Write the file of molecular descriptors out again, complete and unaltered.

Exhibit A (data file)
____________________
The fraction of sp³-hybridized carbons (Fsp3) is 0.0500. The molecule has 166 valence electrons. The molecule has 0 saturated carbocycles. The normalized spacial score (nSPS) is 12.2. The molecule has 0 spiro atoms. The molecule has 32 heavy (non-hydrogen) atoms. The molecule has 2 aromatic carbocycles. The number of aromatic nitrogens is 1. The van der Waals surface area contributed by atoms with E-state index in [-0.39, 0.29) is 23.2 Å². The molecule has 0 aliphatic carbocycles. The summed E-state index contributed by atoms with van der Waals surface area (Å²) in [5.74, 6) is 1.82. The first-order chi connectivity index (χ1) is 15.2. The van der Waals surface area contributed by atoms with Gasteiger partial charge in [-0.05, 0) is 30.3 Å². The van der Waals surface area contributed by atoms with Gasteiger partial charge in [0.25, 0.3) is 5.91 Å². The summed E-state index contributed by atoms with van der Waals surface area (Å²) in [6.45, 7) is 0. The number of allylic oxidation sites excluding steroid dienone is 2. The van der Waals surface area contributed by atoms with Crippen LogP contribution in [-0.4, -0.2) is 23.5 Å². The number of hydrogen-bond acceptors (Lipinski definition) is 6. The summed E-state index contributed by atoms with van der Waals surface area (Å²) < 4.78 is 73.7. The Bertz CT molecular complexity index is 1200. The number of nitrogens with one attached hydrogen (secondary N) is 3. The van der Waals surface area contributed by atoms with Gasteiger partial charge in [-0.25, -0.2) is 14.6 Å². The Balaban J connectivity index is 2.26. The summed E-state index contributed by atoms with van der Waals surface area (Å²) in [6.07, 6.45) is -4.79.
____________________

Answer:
The fraction of sp³-hybridized carbons (Fsp3) is 0.0500. The molecule has 166 valence electrons. The molecule has 0 saturated carbocycles. The normalized spacial score (nSPS) is 12.2. The molecule has 0 spiro atoms. The molecule has 32 heavy (non-hydrogen) atoms. The molecule has 2 aromatic carbocycles. The number of aromatic nitrogens is 1. The van der Waals surface area contributed by atoms with E-state index in [-0.39, 0.29) is 23.2 Å². The molecule has 0 aliphatic carbocycles. The summed E-state index contributed by atoms with van der Waals surface area (Å²) in [5.74, 6) is 1.82. The first-order chi connectivity index (χ1) is 15.2. The van der Waals surface area contributed by atoms with Gasteiger partial charge in [-0.05, 0) is 30.3 Å². The van der Waals surface area contributed by atoms with Gasteiger partial charge in [0.25, 0.3) is 5.91 Å². The summed E-state index contributed by atoms with van der Waals surface area (Å²) in [6.45, 7) is 0. The number of allylic oxidation sites excluding steroid dienone is 2. The van der Waals surface area contributed by atoms with Crippen LogP contribution in [-0.4, -0.2) is 23.5 Å². The number of hydrogen-bond acceptors (Lipinski definition) is 6. The summed E-state index contributed by atoms with van der Waals surface area (Å²) < 4.78 is 73.7. The Bertz CT molecular complexity index is 1200. The number of nitrogens with one attached hydrogen (secondary N) is 3. The van der Waals surface area contributed by atoms with Gasteiger partial charge in [-0.25, -0.2) is 14.6 Å². The Balaban J connectivity index is 2.26. The summed E-state index contributed by atoms with van der Waals surface area (Å²) in [6.07, 6.45) is -4.79.